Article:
US house prices have gained ground for a landmark fifth year in a row.
The market carried last year’s momentum forward in January as prices for a single-family home were up 0.7% on those in December and 6.9% year-on-year.
Prices are expected to keep rising in February – by 0.1% month-on-month and 4.8% compared with a year earlier, says housing market research firm CoreLogic.
Despite five years of steady price rises, the monitor explains that double-digit price rises have long passed and that average house values across the country are still 4% below their peak seen in April 2006.
They are expected to pass the peak in October – more than a decade after the downturn in the market.
“With lean for sale inventories and low rental vacancy rates, many markets have seen out prices outpace inflation,” said Dr Frank Northaft, CoreLogic’s chief economist.
Only one state saw a price drop
“Over the past 12 months, our home price index increased 6.9% and our rental increase rose 2.9%. Both were rising faster than inflation.”
Only one state saw a drop in house prices – Maine, where values fell by 1.8%.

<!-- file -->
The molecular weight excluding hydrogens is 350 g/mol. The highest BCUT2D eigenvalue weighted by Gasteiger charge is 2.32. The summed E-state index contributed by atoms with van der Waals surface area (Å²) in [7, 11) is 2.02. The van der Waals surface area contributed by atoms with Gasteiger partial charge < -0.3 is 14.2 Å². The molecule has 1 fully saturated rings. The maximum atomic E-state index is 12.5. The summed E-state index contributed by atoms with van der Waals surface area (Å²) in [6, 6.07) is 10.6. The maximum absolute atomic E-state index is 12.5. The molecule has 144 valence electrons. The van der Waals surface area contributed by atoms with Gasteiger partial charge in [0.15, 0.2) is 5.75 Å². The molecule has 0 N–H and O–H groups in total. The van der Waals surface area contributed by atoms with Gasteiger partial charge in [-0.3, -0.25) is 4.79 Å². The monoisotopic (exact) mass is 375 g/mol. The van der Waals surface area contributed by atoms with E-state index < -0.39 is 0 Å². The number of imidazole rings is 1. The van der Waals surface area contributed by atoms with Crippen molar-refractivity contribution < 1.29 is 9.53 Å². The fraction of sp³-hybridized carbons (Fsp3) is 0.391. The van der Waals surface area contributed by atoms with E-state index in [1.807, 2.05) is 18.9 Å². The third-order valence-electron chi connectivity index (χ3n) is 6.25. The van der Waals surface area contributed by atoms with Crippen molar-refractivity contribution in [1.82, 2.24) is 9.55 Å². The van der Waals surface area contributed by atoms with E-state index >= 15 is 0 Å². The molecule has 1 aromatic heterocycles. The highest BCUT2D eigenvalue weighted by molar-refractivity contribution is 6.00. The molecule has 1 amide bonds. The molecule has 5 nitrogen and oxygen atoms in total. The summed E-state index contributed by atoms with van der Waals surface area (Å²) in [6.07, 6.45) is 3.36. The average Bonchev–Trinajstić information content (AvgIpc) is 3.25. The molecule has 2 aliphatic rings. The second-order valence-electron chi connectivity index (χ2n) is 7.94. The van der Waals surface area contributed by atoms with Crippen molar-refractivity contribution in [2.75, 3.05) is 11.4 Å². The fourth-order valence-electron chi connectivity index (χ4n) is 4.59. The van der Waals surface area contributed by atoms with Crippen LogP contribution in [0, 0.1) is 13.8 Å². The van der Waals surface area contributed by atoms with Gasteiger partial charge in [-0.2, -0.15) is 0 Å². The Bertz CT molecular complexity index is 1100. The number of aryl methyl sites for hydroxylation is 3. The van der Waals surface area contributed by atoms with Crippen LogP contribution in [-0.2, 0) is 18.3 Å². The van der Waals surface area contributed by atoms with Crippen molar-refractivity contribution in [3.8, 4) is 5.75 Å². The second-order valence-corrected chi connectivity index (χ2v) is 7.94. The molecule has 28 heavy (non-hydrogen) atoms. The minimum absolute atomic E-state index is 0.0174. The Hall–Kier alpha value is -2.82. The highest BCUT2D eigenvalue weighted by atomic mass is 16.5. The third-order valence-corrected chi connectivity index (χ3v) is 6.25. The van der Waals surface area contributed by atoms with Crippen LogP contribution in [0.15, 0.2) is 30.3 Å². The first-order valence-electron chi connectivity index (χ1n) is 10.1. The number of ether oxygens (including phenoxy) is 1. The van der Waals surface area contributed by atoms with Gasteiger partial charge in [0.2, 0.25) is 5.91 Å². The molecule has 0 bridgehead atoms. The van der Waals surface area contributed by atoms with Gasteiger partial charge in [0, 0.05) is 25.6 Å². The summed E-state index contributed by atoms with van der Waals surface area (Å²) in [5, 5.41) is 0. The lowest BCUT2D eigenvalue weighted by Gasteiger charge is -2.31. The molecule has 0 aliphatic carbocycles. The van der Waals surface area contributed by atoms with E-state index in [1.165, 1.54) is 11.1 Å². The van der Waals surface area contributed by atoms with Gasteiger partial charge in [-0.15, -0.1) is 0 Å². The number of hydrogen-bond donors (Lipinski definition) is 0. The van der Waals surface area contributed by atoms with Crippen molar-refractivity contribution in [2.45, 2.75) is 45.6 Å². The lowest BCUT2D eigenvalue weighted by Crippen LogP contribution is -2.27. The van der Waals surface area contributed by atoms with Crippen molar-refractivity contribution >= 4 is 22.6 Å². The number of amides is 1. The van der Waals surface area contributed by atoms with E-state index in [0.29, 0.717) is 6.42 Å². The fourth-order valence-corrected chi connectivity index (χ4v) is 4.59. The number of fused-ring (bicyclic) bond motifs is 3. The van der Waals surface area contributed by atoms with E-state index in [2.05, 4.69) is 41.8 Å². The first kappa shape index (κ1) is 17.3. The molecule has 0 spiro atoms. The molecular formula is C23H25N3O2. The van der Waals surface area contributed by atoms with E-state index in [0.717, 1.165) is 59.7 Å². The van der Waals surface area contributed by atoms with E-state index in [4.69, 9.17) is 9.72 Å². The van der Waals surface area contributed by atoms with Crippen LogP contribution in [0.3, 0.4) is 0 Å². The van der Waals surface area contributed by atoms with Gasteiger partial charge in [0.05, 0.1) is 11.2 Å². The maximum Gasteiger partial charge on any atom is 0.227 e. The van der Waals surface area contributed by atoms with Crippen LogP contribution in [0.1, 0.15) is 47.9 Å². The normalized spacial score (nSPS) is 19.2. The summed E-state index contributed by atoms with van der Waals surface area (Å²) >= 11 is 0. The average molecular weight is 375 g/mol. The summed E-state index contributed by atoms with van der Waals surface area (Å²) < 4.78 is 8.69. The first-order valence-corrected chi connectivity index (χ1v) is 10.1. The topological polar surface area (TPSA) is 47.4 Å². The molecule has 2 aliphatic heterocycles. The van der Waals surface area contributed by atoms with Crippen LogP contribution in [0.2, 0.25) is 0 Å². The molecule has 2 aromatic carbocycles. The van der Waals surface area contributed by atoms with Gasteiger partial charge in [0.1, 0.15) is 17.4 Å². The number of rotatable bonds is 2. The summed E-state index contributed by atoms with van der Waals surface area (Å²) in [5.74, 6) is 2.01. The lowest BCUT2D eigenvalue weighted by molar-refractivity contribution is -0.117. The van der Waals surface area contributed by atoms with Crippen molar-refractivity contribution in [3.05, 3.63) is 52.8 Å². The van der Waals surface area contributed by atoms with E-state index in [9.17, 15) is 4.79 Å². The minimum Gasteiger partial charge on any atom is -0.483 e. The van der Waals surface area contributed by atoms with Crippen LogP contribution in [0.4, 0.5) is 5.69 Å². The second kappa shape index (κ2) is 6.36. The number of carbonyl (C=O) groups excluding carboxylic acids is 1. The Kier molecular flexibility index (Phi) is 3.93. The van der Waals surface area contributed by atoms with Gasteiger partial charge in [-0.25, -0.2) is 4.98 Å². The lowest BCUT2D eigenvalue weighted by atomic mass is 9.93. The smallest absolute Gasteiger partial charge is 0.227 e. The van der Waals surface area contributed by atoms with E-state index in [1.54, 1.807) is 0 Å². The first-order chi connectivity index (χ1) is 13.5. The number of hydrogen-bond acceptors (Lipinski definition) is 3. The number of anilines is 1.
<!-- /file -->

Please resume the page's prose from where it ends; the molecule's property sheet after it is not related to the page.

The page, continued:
States with the highest average annual price rises were: Washington (10.8%); Oregon (10.3%); Colorado and South Dakota (both 9.1%) and Idaho (9.0%).
The five states with prices farthest from the April 2006 peak were Nevada (-31.6%); Florida (-20.8%); Arizona (-20.6%); Connecticut (-20.0%) and Maryland (-19.1%).
Four metropolitan areas are still classed as overpriced – Denver, where annual prices were up 9.9%; Houston, which saw a more modest 3.6% yearly increase; Miami, which posted a 6.4% annual rise and Washington, with a 5% rise in a year.
Home ownership at a 50 year low
Meanwhile tax data reveals 37% of homes sold in the US last year were purchased by landlords for private renting.
Statistics show home owner occupiers are at a 50-year low.
Many of the homes were bought cheaply after foreclosure by private equity companies, but their share of the market is falling from 7.8% of all purchases in 2012 to 2.9% last year.
The jury is still out over if private landlords are good for the US housing market.
The arguments range from landlords are filling a need to provide housing, to buyers are crowded out of the market by investors who can more easily afford to buy.